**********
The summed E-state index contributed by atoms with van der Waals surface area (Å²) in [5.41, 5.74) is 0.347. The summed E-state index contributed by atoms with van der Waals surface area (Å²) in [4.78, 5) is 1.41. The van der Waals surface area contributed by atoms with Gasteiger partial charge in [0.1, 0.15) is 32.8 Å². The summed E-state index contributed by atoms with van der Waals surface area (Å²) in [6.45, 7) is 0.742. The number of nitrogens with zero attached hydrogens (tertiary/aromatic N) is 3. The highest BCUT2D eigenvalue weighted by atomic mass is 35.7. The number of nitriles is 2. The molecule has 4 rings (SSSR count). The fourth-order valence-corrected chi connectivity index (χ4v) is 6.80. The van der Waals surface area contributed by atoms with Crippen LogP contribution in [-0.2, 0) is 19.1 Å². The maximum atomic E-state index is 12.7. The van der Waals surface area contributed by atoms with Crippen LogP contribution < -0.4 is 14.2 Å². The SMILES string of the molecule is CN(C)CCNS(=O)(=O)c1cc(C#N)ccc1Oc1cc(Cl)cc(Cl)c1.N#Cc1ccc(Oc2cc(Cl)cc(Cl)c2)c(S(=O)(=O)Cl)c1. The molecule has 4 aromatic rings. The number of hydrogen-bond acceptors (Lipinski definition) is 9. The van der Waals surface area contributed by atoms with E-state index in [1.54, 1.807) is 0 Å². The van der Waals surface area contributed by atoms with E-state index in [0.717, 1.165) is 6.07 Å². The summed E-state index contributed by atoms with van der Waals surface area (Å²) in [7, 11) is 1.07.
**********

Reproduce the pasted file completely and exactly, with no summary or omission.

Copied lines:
The summed E-state index contributed by atoms with van der Waals surface area (Å²) in [5.41, 5.74) is 0.347. The summed E-state index contributed by atoms with van der Waals surface area (Å²) in [4.78, 5) is 1.41. The van der Waals surface area contributed by atoms with Gasteiger partial charge in [0.1, 0.15) is 32.8 Å². The summed E-state index contributed by atoms with van der Waals surface area (Å²) in [6.45, 7) is 0.742. The number of nitrogens with zero attached hydrogens (tertiary/aromatic N) is 3. The highest BCUT2D eigenvalue weighted by atomic mass is 35.7. The number of nitriles is 2. The molecule has 4 rings (SSSR count). The fourth-order valence-corrected chi connectivity index (χ4v) is 6.80. The van der Waals surface area contributed by atoms with Crippen LogP contribution in [-0.2, 0) is 19.1 Å². The maximum atomic E-state index is 12.7. The van der Waals surface area contributed by atoms with Crippen LogP contribution < -0.4 is 14.2 Å². The SMILES string of the molecule is CN(C)CCNS(=O)(=O)c1cc(C#N)ccc1Oc1cc(Cl)cc(Cl)c1.N#Cc1ccc(Oc2cc(Cl)cc(Cl)c2)c(S(=O)(=O)Cl)c1. The molecule has 4 aromatic rings. The number of hydrogen-bond acceptors (Lipinski definition) is 9. The van der Waals surface area contributed by atoms with E-state index in [1.54, 1.807) is 0 Å². The van der Waals surface area contributed by atoms with E-state index in [0.717, 1.165) is 6.07 Å². The summed E-state index contributed by atoms with van der Waals surface area (Å²) in [7, 11) is 1.07.